June 17, 2008
By Brad Hem
2008 Houston Chronicle
GALVESTON — An air pollution expert testifying on behalf of 10 workers suing BP for injuries they blame on the 2005 Texas City refinery explosion said the oil company deceived regulators about the existence of outmoded equipment.
BP failed to report the refinery's use of a blowdown drum and stack to release flammable and toxic hydrocarbons into the air, said Jim Tarr, president of California-based Stone Lions Environmental Corp., a private consulting firm.
"It's my opinion that that failure was intentional," Tarr testified Tuesday in the latest trial related to the March 2005 blast that killed 15 people and injured scores more.
When the refinery exploded, the blowdown stack overfilled, spewing flammable hydrocarbons out the top. The heavier-than-air material fell to ground level and ignited.
The preferred disposal method is to burn such gases off with flares rather than vent them through blowdown stacks.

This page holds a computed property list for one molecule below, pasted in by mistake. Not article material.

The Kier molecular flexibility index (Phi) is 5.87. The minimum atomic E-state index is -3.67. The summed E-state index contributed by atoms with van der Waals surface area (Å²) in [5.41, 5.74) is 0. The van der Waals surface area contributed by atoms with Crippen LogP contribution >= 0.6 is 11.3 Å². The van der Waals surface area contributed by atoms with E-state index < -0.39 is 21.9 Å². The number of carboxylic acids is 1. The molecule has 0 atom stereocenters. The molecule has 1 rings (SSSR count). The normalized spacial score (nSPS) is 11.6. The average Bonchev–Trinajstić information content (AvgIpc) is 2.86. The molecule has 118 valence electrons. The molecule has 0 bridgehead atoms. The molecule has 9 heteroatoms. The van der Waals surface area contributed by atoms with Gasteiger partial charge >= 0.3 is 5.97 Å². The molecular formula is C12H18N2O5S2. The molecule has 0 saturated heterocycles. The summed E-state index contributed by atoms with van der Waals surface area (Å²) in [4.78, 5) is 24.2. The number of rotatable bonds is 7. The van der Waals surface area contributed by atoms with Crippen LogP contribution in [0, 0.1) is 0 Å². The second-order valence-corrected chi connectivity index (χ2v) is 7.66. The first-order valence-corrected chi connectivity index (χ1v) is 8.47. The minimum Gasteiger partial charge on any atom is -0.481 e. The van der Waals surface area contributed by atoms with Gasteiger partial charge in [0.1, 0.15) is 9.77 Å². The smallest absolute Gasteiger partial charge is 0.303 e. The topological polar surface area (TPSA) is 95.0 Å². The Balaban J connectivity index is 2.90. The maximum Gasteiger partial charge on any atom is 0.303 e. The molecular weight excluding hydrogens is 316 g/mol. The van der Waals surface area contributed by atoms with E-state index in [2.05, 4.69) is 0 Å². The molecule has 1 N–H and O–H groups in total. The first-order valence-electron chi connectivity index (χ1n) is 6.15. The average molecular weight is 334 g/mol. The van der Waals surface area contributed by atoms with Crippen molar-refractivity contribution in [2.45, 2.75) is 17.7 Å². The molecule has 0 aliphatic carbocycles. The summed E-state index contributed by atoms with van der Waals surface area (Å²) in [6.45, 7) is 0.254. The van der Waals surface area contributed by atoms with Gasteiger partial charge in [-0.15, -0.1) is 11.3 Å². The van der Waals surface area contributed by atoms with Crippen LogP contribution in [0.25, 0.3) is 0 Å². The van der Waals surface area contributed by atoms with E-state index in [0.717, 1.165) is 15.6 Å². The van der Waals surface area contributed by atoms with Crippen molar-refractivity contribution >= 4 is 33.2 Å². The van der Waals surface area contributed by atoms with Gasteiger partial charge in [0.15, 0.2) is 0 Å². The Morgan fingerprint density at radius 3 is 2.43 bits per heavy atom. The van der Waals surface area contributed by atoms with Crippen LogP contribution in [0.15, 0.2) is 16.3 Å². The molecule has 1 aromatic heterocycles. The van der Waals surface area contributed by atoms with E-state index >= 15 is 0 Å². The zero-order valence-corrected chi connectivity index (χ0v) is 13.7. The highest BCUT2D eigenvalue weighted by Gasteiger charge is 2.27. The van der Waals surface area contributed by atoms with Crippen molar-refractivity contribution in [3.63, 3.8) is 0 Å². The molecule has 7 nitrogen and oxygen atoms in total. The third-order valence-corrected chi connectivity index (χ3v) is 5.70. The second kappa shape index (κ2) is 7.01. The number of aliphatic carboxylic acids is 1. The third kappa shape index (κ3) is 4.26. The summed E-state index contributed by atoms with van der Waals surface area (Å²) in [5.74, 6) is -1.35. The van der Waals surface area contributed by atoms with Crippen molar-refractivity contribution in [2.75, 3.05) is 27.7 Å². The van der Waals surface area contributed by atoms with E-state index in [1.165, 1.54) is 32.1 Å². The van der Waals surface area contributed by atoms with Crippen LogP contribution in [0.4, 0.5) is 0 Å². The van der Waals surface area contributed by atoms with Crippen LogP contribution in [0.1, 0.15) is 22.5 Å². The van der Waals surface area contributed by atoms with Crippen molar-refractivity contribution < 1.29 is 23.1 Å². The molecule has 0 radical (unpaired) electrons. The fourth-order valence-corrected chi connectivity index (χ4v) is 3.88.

Tarr said BP knew the blowdown system existed, failed to include it in permit applications and later failed to correct permit applications that omitted it. His testimony countered previous statements by Ruben Herrera, a BP engineer who previously worked for the Texas Commission on Environmental Quality and reviewed permits for BP.
The give-and-take earlier Tuesday between Herrera and plaintiffs' lawyers was often contentious.
At one point, Herrera refused to say information BP provided to the commission was false.
"It's incorrect," Herrera said.
"Isn't that the same as false?" plaintiffs' attorney Lance Lubel said.
Herrera stuck with "incorrect."
In five years at BP, Herrera said he has never seen anyone at the company intentionally try to deceive regulators.
"I don't agree with a lot of things he said," Tarr said of Herrera's testimony.
Now in its fourth week, the trial has gone further than any previous civil suit related to the blast. BP has spent a reported $2.1 billion to settle the vast majority of about 4,000 claims from the incident. Two previous trials started but were settled after two weeks of testimony.
BP has admitted responsibility for the explosion but challenges the extent of injuries claimed by the 10 plaintiffs who were working nearby.
The company is also challenging the $950 million in damages sought.